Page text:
Sol K. Bright Makes Good As Musician; Returns to Islands
Another home town boy who made good in the musical world on the mainland, Sol K. Bright, son of Andrew Bright, parole officer on the Honolulu police force, is coming back this week. He is expected Wednesday morning on the S. S. Manoa.
Endowed with a winning personality, the story of young Bright’s rise along Tin Pan Alley reads like a chapter of the celebrated Horatio Alger legend.
He was only a sophomore student at St. Louis College here back in 1928 when, like many a local ambitious Hawaiian youth with “musical ear,” left for California in quest of fame and fortune. But he was fortunate to have Solomon Hoopii as his master. Hoopii is another home town boy who has carved a bigger name from a humble beginning who returned Friday and who will be heard in the twilight concert Monday at the Princess. It was Hoopii who took Bright along, following the former’s short vacation here after being away in the States for over 10 years.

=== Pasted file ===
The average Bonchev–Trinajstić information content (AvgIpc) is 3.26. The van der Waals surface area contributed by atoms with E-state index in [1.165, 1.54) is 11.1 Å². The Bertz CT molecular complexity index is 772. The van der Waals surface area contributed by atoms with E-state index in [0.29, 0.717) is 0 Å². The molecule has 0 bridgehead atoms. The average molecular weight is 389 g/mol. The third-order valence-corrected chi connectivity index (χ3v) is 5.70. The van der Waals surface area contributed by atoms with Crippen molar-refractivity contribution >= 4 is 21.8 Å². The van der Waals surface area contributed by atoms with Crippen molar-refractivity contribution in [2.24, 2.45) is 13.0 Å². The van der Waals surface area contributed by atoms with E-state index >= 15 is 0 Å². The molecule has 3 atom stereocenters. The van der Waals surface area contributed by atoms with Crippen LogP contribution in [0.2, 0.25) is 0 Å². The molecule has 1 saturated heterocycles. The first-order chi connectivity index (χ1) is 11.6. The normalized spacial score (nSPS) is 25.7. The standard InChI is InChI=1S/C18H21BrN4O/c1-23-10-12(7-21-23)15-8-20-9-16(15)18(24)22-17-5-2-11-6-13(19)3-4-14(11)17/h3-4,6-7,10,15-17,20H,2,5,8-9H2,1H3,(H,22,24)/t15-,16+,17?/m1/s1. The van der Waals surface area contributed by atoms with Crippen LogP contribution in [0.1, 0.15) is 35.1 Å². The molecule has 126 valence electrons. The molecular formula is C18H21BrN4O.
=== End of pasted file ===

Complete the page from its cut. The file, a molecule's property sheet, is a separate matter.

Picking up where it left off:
Prior to his departure, young Bright was a drum and trap artist on his sister’s quintet, the Hannah Bright’s orchestra. It didn’t take long for Sol to master the steel guitar under Hoopii’s tutelage and soon Bright organized his own trio to start business in movie, hotel and radio contracts. His trio is a popular entertainer on the NBC network.
And now Sol is coming back, not with is trio but something better—a wife, the former Wanda Rogers. This home-coming is more in the nature of a honeymoon as far as the two is concerned. Sol will hook up temporarily while here with Hoopiii’s outfit and local friends will have a chance to hear real Hawaiian steel music. A South Sea trip is tentatively planned.
Left to right, George Archer, Sol K. Bright,and James Purdy, local boys, who are on the Mainland entertaining and playing through the radio.
(Honolulu Advertiser, 10/18/1931, p. 6)